on horseback at the foot of the falls on the
Lancaster County side. A large concourse
of people from York and the vicinity, had con-
gregated along the canal. The commissioners
and the Rev. Dr. Smith had already crossed
the river to the York County side. Some of
the ingenious workmen began to drill holes
in the adjoining rocks, which they filled with
powder. The governor and his party came
across the rivet in flat-boats, amid the sleet
and snow, fully determined, even though the
weather was inclement, to fulfill their
intentions. Just as he set foot on the York
County shore, there was one grand triumphant
cheer from the gathered crowd, and a loud
explosion from the amateur cannon as a sig-
nificant salute. The dignified officer, who
had been a general in the Revolutionary Army,
and under whom some of the mingled multi-
tude had bravely fought in the battle of
Brandywine, was thrice welcome to again set
foot on the soil of York County. As he
up and down the canal in a flat, boat,
number of salutes were fired in order to
enliven the occasion. The canal had two
locks at the lower end, each eighty feet
long and twelve feet wide. When the dis-
tinguished guests arrived, they were placed
on flat-boats prepared for the occasion, and
when they entered the chamber of the first
lock and the lower gate closed behind them,
they were astonished to find that their boats
in a few minutes had risen nine feet. Ice
had formed on the canal, and it had to be
broken with poles to enable the boats to pro-
j ceed. They passed up the canal amid the
I exultant cheers of the multitude, and the
I firing of salutes from the adjoining rocks.


At the head of the canal were several keel
boats, that had come down from Middletown.
By the time the governor returned to the
lower end again, an audience of over GOO
people had assembled, awaiting a speech
from their honored and worthy chief
magistrate. Gov. Mifflin was of Quaker
ancestry, and was a gentleman of line literary
attainments, and of handsome appearance.
He served nine years as governor of Penn-
sylvania, and had distinguished himself in
other capacities, as a civilian and a soldier
of rare distinction. He addressed the de-
lighted audience, congratulating them on the
auspicious event, and then departed for the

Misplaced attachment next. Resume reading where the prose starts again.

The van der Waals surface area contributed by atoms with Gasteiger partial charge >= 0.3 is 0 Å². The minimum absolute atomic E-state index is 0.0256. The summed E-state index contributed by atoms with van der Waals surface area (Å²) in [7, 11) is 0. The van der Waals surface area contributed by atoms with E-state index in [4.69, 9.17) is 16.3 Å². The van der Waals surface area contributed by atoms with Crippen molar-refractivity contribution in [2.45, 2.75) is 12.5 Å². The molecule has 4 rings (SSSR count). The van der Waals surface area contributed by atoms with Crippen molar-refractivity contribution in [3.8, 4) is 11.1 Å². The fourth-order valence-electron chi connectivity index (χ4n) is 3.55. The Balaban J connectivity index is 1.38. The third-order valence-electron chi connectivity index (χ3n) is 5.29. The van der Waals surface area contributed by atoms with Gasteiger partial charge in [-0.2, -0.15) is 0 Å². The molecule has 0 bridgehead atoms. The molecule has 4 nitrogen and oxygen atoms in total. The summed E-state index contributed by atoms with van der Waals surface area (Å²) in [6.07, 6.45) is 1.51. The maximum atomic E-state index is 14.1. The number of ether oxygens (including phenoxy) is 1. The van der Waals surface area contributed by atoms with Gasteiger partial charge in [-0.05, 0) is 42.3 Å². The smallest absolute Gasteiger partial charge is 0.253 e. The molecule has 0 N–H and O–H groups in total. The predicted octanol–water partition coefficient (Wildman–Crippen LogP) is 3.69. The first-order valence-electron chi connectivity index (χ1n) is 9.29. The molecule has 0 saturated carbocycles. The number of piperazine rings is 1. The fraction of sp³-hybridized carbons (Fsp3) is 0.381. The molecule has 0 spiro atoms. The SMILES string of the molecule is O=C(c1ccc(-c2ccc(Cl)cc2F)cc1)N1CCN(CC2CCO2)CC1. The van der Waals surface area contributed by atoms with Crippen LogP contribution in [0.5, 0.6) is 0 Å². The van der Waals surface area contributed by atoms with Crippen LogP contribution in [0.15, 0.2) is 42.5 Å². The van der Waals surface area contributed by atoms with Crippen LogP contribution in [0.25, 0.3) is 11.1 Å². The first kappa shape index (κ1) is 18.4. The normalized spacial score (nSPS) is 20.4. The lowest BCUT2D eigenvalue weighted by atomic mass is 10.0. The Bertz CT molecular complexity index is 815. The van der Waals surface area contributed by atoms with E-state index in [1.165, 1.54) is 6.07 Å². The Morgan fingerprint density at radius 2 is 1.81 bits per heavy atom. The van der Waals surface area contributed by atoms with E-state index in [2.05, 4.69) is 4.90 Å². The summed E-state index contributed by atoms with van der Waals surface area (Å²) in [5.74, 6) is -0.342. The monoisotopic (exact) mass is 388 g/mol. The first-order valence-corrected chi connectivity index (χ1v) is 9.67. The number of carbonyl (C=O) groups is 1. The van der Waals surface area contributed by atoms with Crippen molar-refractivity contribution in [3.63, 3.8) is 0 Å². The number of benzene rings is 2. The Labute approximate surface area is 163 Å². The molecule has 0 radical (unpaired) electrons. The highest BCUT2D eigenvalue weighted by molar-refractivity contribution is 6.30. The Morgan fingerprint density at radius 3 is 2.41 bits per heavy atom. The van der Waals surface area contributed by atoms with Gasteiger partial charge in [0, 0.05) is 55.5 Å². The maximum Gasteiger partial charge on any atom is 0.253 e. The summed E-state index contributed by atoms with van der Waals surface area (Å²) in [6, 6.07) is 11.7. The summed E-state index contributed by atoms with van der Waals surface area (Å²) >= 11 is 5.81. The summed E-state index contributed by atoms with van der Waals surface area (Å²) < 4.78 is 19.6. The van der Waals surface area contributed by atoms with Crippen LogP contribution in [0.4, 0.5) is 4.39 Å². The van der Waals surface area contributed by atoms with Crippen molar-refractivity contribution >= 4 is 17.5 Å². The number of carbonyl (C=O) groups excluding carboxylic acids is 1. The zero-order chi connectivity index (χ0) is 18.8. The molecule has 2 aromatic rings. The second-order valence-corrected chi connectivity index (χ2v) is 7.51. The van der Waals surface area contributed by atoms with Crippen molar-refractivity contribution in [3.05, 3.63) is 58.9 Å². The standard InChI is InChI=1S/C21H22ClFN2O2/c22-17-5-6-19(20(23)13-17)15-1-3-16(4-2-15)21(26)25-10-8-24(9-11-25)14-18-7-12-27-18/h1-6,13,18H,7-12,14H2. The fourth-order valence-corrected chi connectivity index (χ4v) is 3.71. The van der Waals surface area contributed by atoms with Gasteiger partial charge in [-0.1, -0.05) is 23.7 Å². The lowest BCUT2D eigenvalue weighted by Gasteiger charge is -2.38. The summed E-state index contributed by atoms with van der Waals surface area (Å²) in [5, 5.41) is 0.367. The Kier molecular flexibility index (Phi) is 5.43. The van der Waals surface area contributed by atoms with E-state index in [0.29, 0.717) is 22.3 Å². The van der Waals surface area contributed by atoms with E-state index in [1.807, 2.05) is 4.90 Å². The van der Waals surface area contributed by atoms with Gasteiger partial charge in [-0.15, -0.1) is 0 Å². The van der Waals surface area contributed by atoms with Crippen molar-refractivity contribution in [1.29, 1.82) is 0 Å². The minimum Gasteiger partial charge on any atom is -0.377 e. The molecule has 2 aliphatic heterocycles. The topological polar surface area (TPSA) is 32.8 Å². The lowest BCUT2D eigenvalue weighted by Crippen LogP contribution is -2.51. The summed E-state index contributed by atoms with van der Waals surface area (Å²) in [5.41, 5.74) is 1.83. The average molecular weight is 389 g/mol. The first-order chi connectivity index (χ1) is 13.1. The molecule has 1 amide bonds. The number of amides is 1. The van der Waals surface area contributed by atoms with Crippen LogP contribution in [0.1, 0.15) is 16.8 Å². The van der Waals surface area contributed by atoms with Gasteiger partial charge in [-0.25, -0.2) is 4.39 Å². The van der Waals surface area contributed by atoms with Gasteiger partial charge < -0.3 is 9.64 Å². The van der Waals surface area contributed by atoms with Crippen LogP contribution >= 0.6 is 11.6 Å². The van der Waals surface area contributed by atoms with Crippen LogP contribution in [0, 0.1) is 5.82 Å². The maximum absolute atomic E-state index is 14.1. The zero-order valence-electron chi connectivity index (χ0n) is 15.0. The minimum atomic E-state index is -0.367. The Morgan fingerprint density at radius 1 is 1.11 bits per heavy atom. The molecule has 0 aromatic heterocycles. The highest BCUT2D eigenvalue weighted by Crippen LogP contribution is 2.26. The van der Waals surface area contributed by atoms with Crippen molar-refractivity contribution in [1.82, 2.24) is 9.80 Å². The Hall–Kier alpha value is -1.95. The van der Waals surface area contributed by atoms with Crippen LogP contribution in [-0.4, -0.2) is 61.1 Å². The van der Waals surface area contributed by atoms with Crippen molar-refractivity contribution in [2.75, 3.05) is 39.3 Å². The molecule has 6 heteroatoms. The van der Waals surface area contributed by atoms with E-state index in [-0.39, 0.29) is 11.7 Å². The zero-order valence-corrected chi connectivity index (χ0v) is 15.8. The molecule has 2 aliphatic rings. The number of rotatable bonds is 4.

Lancaster County side.

Navigation to Columbia and to Tide Water
Opened. — The canal was now completed and
opened for free navigation. A German by the
name of Kreider, from the Juniata Valley,soon
appeared with a boat heavily freighted with
flour, which he safely landed three days later
at the city of Baltimore. His success became
known, and the following year many others
did the same and were handsomely paid for
their efforts. Many landed at Columbia, and
their merchandise from there conveyed to
Philadelphia. Just what were the conditions
of the venture at first cannot now be accu-
rately told. Experienced pilots had soon
after succeeded in guiding large "arks"
. safely through the falls of the river. By the
charter incorporating the company it was to
afford free navigation, and just how the canal
company was to be remunerated does not at
first seem clear, especially if the arks were
successful in passing the falls, and disposing
of the produce transported on them to any
desired market. Many thousands of dollars
were at first lost by the company, and they
applied to the legislature for relief. Event-
ually some State relief was received, and a
small amount of toll charged for each boat
that passed through the canal. From 1797
to 1814, the affairs were managed by the ca-
nal company, and proved quite a success. An
attempt was made by James Hopkins, a
wealthy personage, during this period, to
build a canal around the falls on the opposite
side of the river, in which venture he lost a
large fortune. It was intended as an oppo-
sition canal to the one on the York County
side, but proved to be a disastrous failure.
A flouring-mill and other buildings were
erected in the immediate vicinity of the canal
on the York County side, by the company that
controlled it. This property, in 1797, was
valued at £1,280 currency, which valuation
included 150 acres of land. In 1810 a Phil-
adelphia company, of which Thomas Willing

Frances was president, owned a large mer-
chant mill, ferry, and sundry buildings val-
ued at $30,000.

The further history of this important busi-
ness center will be found under the title of
York Haven, in the chapter on Newberry


Causes which led to its Origin. — The
Pennsylvania Railroad from Philadelphia to
Columbia, and canal to the junction there,
thence by the Juniata to Hollidaysburg and
Portage road to Johnstown, west of the Alle-
ghany Mountains, and canal to Pittsburgh,
constituted what was, in 1831, known as the
" Main Line," and as such is still maintained
in the system of internal improvement of
Pennsylvania, with the exception of the aban-